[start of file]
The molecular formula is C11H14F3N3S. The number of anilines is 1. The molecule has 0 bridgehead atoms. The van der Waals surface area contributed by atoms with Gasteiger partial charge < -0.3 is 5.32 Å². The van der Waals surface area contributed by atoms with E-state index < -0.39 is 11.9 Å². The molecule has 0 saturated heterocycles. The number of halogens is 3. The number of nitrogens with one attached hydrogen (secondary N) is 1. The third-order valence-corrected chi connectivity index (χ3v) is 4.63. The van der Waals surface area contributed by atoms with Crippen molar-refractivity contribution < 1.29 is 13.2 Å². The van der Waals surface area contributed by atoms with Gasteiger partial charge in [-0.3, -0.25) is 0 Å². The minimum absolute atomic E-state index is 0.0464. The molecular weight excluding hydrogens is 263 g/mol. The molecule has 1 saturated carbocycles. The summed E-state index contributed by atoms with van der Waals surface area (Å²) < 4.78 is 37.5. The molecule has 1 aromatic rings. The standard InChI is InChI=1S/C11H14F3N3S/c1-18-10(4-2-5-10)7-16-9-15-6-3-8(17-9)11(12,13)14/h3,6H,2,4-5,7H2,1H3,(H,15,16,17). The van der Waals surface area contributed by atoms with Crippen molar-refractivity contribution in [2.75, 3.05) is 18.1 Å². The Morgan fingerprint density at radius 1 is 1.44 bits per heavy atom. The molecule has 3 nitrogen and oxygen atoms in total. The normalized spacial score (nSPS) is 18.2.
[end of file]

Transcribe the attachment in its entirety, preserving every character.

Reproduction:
The molecular formula is C11H14F3N3S. The number of anilines is 1. The molecule has 0 bridgehead atoms. The van der Waals surface area contributed by atoms with Gasteiger partial charge < -0.3 is 5.32 Å². The van der Waals surface area contributed by atoms with E-state index < -0.39 is 11.9 Å². The molecule has 0 saturated heterocycles. The number of halogens is 3. The number of nitrogens with one attached hydrogen (secondary N) is 1. The third-order valence-corrected chi connectivity index (χ3v) is 4.63. The van der Waals surface area contributed by atoms with Crippen molar-refractivity contribution < 1.29 is 13.2 Å². The van der Waals surface area contributed by atoms with Gasteiger partial charge in [-0.3, -0.25) is 0 Å². The minimum absolute atomic E-state index is 0.0464. The molecular weight excluding hydrogens is 263 g/mol. The molecule has 1 saturated carbocycles. The summed E-state index contributed by atoms with van der Waals surface area (Å²) < 4.78 is 37.5. The molecule has 1 aromatic rings. The standard InChI is InChI=1S/C11H14F3N3S/c1-18-10(4-2-5-10)7-16-9-15-6-3-8(17-9)11(12,13)14/h3,6H,2,4-5,7H2,1H3,(H,15,16,17). The van der Waals surface area contributed by atoms with Crippen molar-refractivity contribution in [2.75, 3.05) is 18.1 Å². The Morgan fingerprint density at radius 1 is 1.44 bits per heavy atom. The molecule has 3 nitrogen and oxygen atoms in total. The normalized spacial score (nSPS) is 18.2.